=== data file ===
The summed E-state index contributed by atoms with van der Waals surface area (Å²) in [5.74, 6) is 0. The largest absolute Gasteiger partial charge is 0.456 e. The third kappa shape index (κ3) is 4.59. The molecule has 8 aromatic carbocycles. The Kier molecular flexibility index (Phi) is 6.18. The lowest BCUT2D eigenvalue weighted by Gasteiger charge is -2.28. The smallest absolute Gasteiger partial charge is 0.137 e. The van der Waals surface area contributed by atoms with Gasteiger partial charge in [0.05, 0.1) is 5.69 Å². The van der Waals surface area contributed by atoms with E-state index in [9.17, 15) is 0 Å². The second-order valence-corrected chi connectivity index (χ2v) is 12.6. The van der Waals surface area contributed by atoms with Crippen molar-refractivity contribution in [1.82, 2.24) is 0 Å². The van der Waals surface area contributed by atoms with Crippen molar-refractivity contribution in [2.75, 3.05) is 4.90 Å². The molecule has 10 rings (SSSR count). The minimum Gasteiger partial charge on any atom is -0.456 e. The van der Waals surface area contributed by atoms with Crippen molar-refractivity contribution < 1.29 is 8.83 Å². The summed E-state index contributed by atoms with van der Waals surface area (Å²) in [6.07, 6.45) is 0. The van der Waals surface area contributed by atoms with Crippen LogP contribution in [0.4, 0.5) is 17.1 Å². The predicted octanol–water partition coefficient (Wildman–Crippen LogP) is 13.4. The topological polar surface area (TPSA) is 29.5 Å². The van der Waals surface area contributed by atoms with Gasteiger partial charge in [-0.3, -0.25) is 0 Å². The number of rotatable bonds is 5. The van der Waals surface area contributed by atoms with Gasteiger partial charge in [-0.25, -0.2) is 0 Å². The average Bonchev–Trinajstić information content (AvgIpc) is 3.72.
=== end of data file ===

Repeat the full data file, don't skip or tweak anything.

The summed E-state index contributed by atoms with van der Waals surface area (Å²) in [5.74, 6) is 0. The largest absolute Gasteiger partial charge is 0.456 e. The third kappa shape index (κ3) is 4.59. The molecule has 8 aromatic carbocycles. The Kier molecular flexibility index (Phi) is 6.18. The lowest BCUT2D eigenvalue weighted by Gasteiger charge is -2.28. The smallest absolute Gasteiger partial charge is 0.137 e. The van der Waals surface area contributed by atoms with Gasteiger partial charge in [0.05, 0.1) is 5.69 Å². The van der Waals surface area contributed by atoms with E-state index in [9.17, 15) is 0 Å². The second-order valence-corrected chi connectivity index (χ2v) is 12.6. The van der Waals surface area contributed by atoms with Crippen molar-refractivity contribution in [1.82, 2.24) is 0 Å². The van der Waals surface area contributed by atoms with Crippen molar-refractivity contribution in [2.75, 3.05) is 4.90 Å². The molecule has 10 rings (SSSR count). The minimum Gasteiger partial charge on any atom is -0.456 e. The van der Waals surface area contributed by atoms with Crippen molar-refractivity contribution < 1.29 is 8.83 Å². The summed E-state index contributed by atoms with van der Waals surface area (Å²) in [6.07, 6.45) is 0. The van der Waals surface area contributed by atoms with Crippen LogP contribution in [0.4, 0.5) is 17.1 Å². The predicted octanol–water partition coefficient (Wildman–Crippen LogP) is 13.4. The topological polar surface area (TPSA) is 29.5 Å². The van der Waals surface area contributed by atoms with Gasteiger partial charge in [-0.3, -0.25) is 0 Å². The number of rotatable bonds is 5. The van der Waals surface area contributed by atoms with Gasteiger partial charge in [-0.25, -0.2) is 0 Å². The average Bonchev–Trinajstić information content (AvgIpc) is 3.72.